The Flip Test

Why is it that detection of emission lines is more reliable than that of absorption lines?

That was one of the questions that came up during the recent AstroStat Special Session at HEAD2008. When you look at the iconic Figure 1 from Protassov et al (2002), which shows how the null distribution of the Likelihood Ratio Test (LRT) and how it holds up for testing the existence of emission and absorption lines. The thin vertical lines are the nominal F-test cutoffs for a 5% false positive rate. The nominal F-test is too conservative in the former case (figures a and b; i.e., actual existing lines will not be recognized as such), and is too anti-conservative in the latter case (figure c; i.e., non-existent lines will be flagged as real).
Fig 1 from Protassov et al. (2002)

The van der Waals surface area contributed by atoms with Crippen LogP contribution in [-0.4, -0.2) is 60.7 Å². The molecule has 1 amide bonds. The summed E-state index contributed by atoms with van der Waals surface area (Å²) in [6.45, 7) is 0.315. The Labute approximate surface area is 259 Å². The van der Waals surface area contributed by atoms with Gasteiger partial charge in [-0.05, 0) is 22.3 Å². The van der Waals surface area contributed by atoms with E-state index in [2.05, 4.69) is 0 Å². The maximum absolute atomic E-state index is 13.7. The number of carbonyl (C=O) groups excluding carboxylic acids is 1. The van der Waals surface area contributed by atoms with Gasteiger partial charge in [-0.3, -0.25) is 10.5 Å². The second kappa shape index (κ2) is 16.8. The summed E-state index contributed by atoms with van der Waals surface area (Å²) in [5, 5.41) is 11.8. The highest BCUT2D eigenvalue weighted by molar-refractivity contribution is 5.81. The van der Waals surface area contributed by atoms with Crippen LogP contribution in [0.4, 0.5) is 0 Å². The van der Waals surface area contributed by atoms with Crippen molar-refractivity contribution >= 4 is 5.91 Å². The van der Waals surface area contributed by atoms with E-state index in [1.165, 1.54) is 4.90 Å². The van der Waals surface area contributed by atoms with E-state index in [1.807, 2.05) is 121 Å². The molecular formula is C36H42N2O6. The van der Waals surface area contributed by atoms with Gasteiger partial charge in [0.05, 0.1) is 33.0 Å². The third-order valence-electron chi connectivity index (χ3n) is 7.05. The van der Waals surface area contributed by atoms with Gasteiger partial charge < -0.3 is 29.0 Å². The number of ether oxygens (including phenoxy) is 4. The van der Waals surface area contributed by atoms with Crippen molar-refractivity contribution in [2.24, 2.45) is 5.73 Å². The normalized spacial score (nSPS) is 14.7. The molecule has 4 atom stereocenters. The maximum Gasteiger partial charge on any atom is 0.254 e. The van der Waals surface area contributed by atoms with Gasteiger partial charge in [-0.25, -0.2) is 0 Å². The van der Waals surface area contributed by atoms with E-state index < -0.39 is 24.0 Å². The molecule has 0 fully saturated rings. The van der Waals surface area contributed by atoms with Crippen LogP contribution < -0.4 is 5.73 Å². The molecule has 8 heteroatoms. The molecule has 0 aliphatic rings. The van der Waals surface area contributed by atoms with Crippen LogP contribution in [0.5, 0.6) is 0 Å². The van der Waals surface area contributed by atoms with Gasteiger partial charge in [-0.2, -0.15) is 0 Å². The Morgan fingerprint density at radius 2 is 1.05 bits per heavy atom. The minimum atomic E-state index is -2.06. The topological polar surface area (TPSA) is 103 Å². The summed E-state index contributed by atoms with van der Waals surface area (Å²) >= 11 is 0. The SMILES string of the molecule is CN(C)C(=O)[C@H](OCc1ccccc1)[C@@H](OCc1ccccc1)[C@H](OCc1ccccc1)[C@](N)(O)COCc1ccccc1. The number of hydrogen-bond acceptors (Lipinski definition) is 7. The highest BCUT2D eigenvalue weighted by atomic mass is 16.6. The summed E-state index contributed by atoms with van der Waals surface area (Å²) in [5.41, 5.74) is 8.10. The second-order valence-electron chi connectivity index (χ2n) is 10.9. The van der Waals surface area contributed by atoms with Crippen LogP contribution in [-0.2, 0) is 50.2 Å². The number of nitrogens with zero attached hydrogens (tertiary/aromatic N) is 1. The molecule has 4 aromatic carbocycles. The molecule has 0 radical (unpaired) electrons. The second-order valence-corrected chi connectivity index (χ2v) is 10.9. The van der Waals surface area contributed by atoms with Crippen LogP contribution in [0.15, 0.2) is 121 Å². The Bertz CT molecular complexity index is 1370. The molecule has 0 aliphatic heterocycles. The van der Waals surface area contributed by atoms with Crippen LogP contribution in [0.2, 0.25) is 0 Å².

Why the dichotomy in the two cases? David and Eric basically said during the Q&A that followed their talks that when we know that some statistic is calibrated, we can tell how it is distributed, but when it is not, we usually don’t know how badly off it will be in specific cases.

Here’s an interesting tidbit. A long time ago, in the infancy of my grad studenthood, I learned the following trick. When you are confronted with an emission line spectrum, and you think you see a weak line just barely above noise, how do you avoid getting fooled? You flip the spectrum over and look at it upside down! Does that feature still look like a line? Then you are probably OK with thinking it is real.

But why should that trick work? Our brains seem to be somehow rigged to discount absorption lines, so that when an emission feature is flipped over, it becomes “less significant”. This is the opposite of the usual F-test, and is in fact in line with the method recommended by Protassov et al.

Why this should be so, I have no idea. Will that trick work with trained statisticians? Or even with all astronomers? I have no answers, only questions.

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